Bertie de Rougemont
Saul Taylor / November 14, 2019
Whether it’s an intimate ad dinner hosted by a magazine editor or a 300 strong banquet for one of the world’s biggest luxury goods brands, Bertie de Rougemont and his troupe of handsome cohorts and creative culinary artists at Cellar Society are on hand to fit the bill.
Where did it all begin?
I was born in Paris some 50 years ago and I was ushered off to boarding school in England when I was 7. I turned from a little French boy over a period of time into an Englishman. I then worked for several years at CBS Records in the UK, Italy, France and Germany. One day, I decided that I’d had enough and wanted to do something that I knew that I would naturally be much better at, which was food, drink and service. I started Cellar Society almost 20 years ago in the spare room of my house in North London. We grew the company from our small domestic kitchen. My in-laws were living across the road and Carol, my mother-in-law who became my first head chef, jumped in and joined us on this elegant adventure.
At that point, we had two domestic kitchens and we just slowly but surely grew the business by doing wine tastings for corporates, banks, lawyers and insurance companies. We started doing wine tastings with food. On occasion, we worked with caterers — who are still selling well today — but we realised that we didn’t like the food or the service and they didn’t really get us. The food was very much from the school of hotel banqueting and there are very few hotels that do good events food — almost none.
So, we thought we’d change that by cooking our own food. As you know, things went a bit wrong with the economy in the City but luxury brands still seemed to prosper at the time. We got our break with Purple PR — the company in London that works with a lot of fashion and luxury brands. We did a tasting for them and they loved it so they chucked a few little morsels at us. Before we knew it, we were working with Prada, Gucci and Dior and it slowly but surely grew to what it is now.
You are one of the best loved and frankly coolest caterers in London. What is it about you?
It is rather like an old man who still feels like a teenager. Sometimes, we can’t quite believe what we do because we look back and it doesn’t feel like it was that long ago that we were pretending to be something that we probably didn’t know that we were. What made a difference for us is that nobody was involved in catering or that kind of thing. We didn’t bring any bad habits with us. We didn’t bring a jaded, cynical view of how you feed lots of people. We all love food; we’d all eaten in restaurants around the world and I come from a family where food would be the only thing we spoke to each other about. And being European, I travelled a lot and I count myself lucky that I got to eat in amazing places. There is a place in Lyon where my father knew we could eat tripe and all sorts of crazy stuff. We brought that love of food with us and I suppose having an understanding of how important service is, from a European point of view. In Anglo-Saxon and northern European countries, service was looked down upon, certainly at the time. That combination has helped us to aspire to do restaurant quality food and something slick and polished but also that has an element of excitement. A bit of show without it losing its seriousness. So not overly event-y, but still exciting.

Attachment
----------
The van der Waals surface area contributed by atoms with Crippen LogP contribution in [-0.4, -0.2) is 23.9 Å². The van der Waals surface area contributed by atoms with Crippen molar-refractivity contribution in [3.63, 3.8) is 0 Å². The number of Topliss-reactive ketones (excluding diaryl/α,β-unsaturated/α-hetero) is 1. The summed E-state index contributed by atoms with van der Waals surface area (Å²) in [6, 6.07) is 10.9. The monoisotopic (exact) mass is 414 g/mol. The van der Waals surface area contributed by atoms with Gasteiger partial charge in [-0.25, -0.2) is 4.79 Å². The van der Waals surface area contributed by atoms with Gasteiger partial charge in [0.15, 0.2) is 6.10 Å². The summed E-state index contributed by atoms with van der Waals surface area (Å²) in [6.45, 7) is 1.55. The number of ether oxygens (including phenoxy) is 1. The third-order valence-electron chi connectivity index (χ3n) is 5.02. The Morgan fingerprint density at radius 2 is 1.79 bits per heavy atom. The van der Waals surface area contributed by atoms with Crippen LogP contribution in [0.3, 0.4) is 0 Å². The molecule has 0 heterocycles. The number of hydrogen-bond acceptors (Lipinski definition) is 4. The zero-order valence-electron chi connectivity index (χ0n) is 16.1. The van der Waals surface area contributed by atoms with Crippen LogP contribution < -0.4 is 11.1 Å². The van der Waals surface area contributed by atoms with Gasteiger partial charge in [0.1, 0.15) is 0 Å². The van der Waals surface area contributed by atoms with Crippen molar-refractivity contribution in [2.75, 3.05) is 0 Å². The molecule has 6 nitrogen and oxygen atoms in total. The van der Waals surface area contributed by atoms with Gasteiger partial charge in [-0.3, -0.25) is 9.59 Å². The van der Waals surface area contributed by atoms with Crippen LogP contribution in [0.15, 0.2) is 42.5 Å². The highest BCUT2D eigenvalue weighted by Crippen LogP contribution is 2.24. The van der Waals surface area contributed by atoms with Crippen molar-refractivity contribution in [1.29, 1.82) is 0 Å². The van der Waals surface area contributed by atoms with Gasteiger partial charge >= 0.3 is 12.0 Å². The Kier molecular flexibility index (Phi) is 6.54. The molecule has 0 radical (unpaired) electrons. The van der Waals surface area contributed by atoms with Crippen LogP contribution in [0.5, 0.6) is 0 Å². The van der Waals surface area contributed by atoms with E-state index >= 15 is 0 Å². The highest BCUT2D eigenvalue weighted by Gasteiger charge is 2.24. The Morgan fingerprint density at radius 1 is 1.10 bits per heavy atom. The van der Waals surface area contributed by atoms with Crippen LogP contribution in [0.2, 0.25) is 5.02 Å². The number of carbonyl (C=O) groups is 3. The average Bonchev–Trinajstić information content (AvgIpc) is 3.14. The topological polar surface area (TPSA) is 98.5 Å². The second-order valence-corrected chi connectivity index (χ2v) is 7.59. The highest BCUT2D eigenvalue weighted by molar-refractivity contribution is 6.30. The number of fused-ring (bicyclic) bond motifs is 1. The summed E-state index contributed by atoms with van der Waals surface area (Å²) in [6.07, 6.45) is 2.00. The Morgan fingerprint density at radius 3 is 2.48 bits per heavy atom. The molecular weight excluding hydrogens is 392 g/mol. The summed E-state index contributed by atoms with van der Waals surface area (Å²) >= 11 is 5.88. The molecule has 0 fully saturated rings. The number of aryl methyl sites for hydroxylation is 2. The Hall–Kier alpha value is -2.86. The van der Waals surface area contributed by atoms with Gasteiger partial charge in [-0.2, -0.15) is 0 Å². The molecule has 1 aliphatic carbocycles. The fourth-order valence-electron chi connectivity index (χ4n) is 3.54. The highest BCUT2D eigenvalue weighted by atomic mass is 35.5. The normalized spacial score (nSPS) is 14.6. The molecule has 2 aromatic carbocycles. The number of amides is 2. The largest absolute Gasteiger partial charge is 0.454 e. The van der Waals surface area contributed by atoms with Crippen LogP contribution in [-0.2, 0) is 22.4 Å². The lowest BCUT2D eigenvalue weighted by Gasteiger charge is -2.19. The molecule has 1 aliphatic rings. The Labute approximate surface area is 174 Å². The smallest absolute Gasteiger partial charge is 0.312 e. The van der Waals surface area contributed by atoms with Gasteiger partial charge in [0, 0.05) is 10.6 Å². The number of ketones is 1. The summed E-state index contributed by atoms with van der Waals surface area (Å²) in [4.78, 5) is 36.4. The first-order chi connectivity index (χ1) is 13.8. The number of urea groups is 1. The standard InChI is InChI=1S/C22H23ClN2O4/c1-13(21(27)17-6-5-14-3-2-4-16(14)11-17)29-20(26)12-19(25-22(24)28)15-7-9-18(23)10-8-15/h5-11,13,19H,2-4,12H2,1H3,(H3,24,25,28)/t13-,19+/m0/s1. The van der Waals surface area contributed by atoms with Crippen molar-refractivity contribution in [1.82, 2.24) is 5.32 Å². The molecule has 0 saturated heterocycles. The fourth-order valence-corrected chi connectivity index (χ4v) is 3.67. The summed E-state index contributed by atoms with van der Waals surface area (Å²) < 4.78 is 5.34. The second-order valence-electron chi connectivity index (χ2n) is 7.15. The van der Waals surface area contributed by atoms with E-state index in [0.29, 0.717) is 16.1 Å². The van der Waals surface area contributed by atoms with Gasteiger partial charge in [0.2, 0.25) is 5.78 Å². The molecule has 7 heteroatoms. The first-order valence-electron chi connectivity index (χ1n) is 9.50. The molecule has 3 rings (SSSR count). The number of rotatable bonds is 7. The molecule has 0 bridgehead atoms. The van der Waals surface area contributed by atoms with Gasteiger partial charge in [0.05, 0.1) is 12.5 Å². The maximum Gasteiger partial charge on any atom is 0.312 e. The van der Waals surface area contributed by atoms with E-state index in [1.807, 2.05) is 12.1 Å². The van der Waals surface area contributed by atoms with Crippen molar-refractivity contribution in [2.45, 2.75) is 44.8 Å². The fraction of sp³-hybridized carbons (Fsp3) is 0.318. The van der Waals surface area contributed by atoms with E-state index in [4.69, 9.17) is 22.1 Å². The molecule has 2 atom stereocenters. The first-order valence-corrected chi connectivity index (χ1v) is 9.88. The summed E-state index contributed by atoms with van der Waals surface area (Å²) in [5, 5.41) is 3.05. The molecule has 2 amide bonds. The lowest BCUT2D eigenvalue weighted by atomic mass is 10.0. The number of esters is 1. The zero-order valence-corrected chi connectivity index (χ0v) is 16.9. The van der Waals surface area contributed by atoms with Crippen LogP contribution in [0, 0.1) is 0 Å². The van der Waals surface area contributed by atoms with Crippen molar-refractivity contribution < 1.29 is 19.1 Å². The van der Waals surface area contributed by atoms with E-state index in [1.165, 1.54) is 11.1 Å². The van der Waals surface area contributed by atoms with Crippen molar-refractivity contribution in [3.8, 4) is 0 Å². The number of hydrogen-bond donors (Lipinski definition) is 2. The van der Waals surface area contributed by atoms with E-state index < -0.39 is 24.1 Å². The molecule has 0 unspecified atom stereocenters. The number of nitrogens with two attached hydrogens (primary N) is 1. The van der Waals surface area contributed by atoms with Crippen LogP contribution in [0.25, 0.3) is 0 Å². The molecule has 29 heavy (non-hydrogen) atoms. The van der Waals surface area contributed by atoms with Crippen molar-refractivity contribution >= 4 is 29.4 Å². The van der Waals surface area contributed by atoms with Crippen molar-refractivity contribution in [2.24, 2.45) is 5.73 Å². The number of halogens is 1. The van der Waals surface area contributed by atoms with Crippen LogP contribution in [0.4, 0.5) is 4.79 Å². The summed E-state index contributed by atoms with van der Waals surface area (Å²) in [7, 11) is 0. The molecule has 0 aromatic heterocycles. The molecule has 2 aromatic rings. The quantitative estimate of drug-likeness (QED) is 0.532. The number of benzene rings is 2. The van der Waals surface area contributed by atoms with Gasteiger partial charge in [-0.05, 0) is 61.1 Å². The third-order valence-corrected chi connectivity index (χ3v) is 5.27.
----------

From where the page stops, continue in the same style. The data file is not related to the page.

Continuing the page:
What has been the learning curve?
When we grew into our shoes and got some rhythm going, a lot of our competitors weren’t thinking in that way. And many of them still aren’t, thankfully. They were concerned about margins and practicality. A lot of them will say, “We did that course in 19 minutes, we only had two hot covers and we only used two kilowatts of electricity”. With us it’s always been the other way around – what do we want to achieve in terms of the final piece, the quality, the experience? And less of a practical thing. During the initial stages, it was an adventure of the heart and of the stomach more so than a profit and loss account. You learn your lesson when you do a job you don’t earn any money for but everyone thinks is amazing. You know with time and experience you will learn how to become a profitable company and also deliver events that people like and that they want again.
How do you describe your culinary style?
We are modern European. It is more difficult for a catering company to pin down that kind of style than it is for a restaurant, because if you’re a catering company people come to you and expect you to deliver what they ask for. Whereas if you go to restaurants, you go because you like the food that they serve, you go there to eat. People come to us because they have a guarantee of quality. They don’t want to take a risk and they want what is perceived as the best within catering. But if they ask us to do a Middle Eastern style vegan meal for the launch of a camel skin handbag, then we have to do that even if it wasn’t what we were into. So, we have to serve everything from burgers to foie gras and langoustines with caviar via a variety of other styles and nationalities. And everything that we do has to be very good and delivered at scale. If you ask me how we describe our food, my heart — the heart of the company — says that we are ingredients led. We like to work with good ingredients. But I could never say that the ingredients we use are of the same quality as, say, Skye Gyngell at Spring, because she has a farm that produces very small amounts of hand-reared vegetables that are sung to and patted to sleep at night and awoken to the sound of the bassoon. They are phenomenally expensive. We never shy away from spending money, but the difficulty is you cannot get them in the quantity that we need. An awful lot of restaurants write their menus around the ingredients. We can’t do that because our menus have to be agreed and signed off and tasted weeks, if not months in advance.